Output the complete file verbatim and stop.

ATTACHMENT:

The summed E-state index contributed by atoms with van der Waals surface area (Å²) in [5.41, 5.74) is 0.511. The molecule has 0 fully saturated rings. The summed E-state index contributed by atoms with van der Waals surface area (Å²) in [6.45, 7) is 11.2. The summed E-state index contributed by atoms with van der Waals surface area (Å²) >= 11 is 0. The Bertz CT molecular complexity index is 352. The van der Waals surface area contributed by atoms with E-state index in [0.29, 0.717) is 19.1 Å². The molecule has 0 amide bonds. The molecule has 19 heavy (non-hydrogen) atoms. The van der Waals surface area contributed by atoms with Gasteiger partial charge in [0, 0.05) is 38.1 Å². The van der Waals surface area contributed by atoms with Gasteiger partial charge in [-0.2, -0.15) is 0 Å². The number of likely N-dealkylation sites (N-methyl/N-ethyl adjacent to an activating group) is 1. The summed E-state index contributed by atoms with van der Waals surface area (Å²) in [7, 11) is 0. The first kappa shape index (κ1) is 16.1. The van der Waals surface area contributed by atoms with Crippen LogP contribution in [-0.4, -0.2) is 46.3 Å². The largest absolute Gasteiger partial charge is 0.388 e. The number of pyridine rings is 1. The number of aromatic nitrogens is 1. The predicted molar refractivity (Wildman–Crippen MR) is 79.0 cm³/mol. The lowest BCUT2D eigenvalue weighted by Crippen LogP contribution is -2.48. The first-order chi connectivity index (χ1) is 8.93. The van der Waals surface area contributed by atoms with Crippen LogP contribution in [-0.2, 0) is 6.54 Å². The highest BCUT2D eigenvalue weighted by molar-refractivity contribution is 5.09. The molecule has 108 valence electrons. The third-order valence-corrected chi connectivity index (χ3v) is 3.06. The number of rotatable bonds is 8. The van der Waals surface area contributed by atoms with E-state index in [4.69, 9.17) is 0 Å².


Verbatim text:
The summed E-state index contributed by atoms with van der Waals surface area (Å²) in [5.41, 5.74) is 0.511. The molecule has 0 fully saturated rings. The summed E-state index contributed by atoms with van der Waals surface area (Å²) in [6.45, 7) is 11.2. The summed E-state index contributed by atoms with van der Waals surface area (Å²) >= 11 is 0. The Bertz CT molecular complexity index is 352. The van der Waals surface area contributed by atoms with E-state index in [0.29, 0.717) is 19.1 Å². The molecule has 0 amide bonds. The molecule has 19 heavy (non-hydrogen) atoms. The van der Waals surface area contributed by atoms with Gasteiger partial charge in [0, 0.05) is 38.1 Å². The van der Waals surface area contributed by atoms with Gasteiger partial charge in [-0.2, -0.15) is 0 Å². The number of likely N-dealkylation sites (N-methyl/N-ethyl adjacent to an activating group) is 1. The summed E-state index contributed by atoms with van der Waals surface area (Å²) in [7, 11) is 0. The first kappa shape index (κ1) is 16.1. The van der Waals surface area contributed by atoms with Crippen LogP contribution in [-0.4, -0.2) is 46.3 Å². The largest absolute Gasteiger partial charge is 0.388 e. The number of pyridine rings is 1. The number of aromatic nitrogens is 1. The predicted molar refractivity (Wildman–Crippen MR) is 79.0 cm³/mol. The lowest BCUT2D eigenvalue weighted by Crippen LogP contribution is -2.48. The first-order chi connectivity index (χ1) is 8.93. The van der Waals surface area contributed by atoms with Crippen LogP contribution in [-0.2, 0) is 6.54 Å². The highest BCUT2D eigenvalue weighted by molar-refractivity contribution is 5.09. The molecule has 108 valence electrons. The third-order valence-corrected chi connectivity index (χ3v) is 3.06. The number of rotatable bonds is 8. The van der Waals surface area contributed by atoms with E-state index in [4.69, 9.17) is 0 Å².